Footpaths in the Peak District

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I have been spending a great deal of time in the last 18 months walking the footpaths across the eastern side of the White Peak area of the Peak District National Park. I am writing a new guidebook about a landscape that is rich in natural and human history. Two of the aims of a guide-book is to entertain and inform, another is to produce routes that are pleasurable to walk along. It is a major task in the White Peak for two reasons.

The first is the lack of open access. This means that you are confined to public rights of way footpaths and trails. Where there is open access land there is often no access to the land itself, thereby obliterating the need for the access land. There is also a weird setup to access monuments of local and national importance.

Look at the map above and notice the two footpaths coming south out of Cales Farm. They both end at a road. A person may expect a footpath to be at the opposite side of the road. But this is not the case. The paths just end. There is no linking up with other footpaths so that a journey can be carried onward without resorting to walking along a road. This is not walking in the countryside, its walking along a road. The second thing to notice about the map is public access to Arbor Low. There is none. In fact a donation is solicited by the landowner. And access is only at certain times of the day. There are no footpaths leading to the site and parking for only a minute number of vehicles nearby. Yet this is a national monument of significant importance, so why make it so difficult to get to.

The second reason is one that is easy to rectify, if there was a will to do so. The state of many of the stiles and access gates in the white peak area is a disgrace. A person may have expected that the dark peak area with far fewer visitors and stiles may see more of the poorly maintained infrastructure but this is clearly not the case. Note the two stiles above, a random selection of the many thousands that I have encountered. The wooden stile is falling to pieces, creaking and swaying as a person attempts to stride over. The stone stile is much cleverer because it lulls the walker into a false sense of security. Only when the walker steps down on the opposite side and the stone step swings out of the way is the walker appraised of the stiles failings. These stiles are not unusual, nor is it unusual to find access blocked by any amount of metal. Signposts missing are par for the course. Stiles hidden beneath mountains of bramble and thistle are plentiful in supply.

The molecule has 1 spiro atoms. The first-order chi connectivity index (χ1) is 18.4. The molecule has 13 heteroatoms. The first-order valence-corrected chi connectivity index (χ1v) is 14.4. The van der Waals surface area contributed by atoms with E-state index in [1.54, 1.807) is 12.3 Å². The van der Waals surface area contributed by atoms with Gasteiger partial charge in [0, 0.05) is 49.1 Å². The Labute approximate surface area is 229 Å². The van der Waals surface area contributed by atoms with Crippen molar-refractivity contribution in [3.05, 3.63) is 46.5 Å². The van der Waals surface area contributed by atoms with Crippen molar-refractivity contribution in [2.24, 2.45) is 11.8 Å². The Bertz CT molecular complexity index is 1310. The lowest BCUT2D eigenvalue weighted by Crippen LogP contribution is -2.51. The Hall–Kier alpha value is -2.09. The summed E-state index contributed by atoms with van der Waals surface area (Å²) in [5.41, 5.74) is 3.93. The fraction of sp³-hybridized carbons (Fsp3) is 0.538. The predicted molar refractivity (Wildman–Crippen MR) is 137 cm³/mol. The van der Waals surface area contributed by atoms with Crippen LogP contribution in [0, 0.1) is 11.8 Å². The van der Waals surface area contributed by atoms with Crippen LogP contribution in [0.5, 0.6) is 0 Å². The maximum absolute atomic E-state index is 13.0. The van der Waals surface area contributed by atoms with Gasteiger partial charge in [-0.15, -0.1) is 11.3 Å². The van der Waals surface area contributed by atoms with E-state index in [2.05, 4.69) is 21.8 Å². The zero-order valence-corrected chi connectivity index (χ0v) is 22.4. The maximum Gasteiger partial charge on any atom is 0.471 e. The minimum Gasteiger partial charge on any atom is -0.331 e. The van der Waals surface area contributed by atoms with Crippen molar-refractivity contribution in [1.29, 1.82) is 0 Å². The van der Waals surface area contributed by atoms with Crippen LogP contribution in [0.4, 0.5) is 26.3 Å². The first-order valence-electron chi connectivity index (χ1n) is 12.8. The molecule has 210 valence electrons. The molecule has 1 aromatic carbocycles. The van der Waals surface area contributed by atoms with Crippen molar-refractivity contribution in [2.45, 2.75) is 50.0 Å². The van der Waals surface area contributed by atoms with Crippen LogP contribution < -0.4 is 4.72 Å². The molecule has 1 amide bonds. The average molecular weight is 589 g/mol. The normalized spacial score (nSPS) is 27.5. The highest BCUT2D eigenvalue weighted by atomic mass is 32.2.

The question has to be who is responsible. If it is the national park authority then what have they been doing since 1951 in achieving a footpath network that is complete in all aspects with footpaths linking up to make access much easier. And what about those stiles. Is this a cutback measure, are we waiting for someone to come a cropper before a defective stile is replaced. Is that now the plan. Or is the ranger service not aware of the problem, because they have not visited the paths due to a lack of time, or funding or desire.

Whatever the reasons there is much work to be done in the white peak to open up access to the public and make it safer for walkers to enjoy the land. The national park has its work cut out, whether it is capable is another matter.

Author: Paul Besley

Writer I have spent most of my life escaping into the Peak District National Park, I have grown to love the solitude it can bring. I also have an interest in the growing field of psychogeography particularly, in post-industrial landscapes. I am the author of Dark Peak Walks published by Cicerone Press. I am also studying Creative Writing at Sheffield Hallam University.